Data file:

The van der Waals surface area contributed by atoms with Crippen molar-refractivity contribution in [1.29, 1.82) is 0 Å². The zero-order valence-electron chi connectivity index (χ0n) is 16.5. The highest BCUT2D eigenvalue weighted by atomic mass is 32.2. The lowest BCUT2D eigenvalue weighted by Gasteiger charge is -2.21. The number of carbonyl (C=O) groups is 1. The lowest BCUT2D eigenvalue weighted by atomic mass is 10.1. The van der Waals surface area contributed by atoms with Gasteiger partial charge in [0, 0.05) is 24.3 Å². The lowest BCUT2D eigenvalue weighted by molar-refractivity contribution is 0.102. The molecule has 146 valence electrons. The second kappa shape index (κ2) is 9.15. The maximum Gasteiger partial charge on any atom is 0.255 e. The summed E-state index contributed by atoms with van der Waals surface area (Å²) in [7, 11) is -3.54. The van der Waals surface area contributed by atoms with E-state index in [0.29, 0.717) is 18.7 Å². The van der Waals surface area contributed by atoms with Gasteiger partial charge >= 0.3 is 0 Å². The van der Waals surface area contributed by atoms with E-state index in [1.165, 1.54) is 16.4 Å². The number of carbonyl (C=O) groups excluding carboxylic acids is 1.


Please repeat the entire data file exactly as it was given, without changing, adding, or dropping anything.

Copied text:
The van der Waals surface area contributed by atoms with Crippen molar-refractivity contribution in [1.29, 1.82) is 0 Å². The zero-order valence-electron chi connectivity index (χ0n) is 16.5. The highest BCUT2D eigenvalue weighted by atomic mass is 32.2. The lowest BCUT2D eigenvalue weighted by Gasteiger charge is -2.21. The number of carbonyl (C=O) groups is 1. The lowest BCUT2D eigenvalue weighted by atomic mass is 10.1. The van der Waals surface area contributed by atoms with Gasteiger partial charge in [0, 0.05) is 24.3 Å². The lowest BCUT2D eigenvalue weighted by molar-refractivity contribution is 0.102. The molecule has 146 valence electrons. The second kappa shape index (κ2) is 9.15. The maximum Gasteiger partial charge on any atom is 0.255 e. The summed E-state index contributed by atoms with van der Waals surface area (Å²) in [7, 11) is -3.54. The van der Waals surface area contributed by atoms with E-state index in [0.29, 0.717) is 18.7 Å². The van der Waals surface area contributed by atoms with Gasteiger partial charge >= 0.3 is 0 Å². The van der Waals surface area contributed by atoms with E-state index in [1.165, 1.54) is 16.4 Å². The number of carbonyl (C=O) groups excluding carboxylic acids is 1.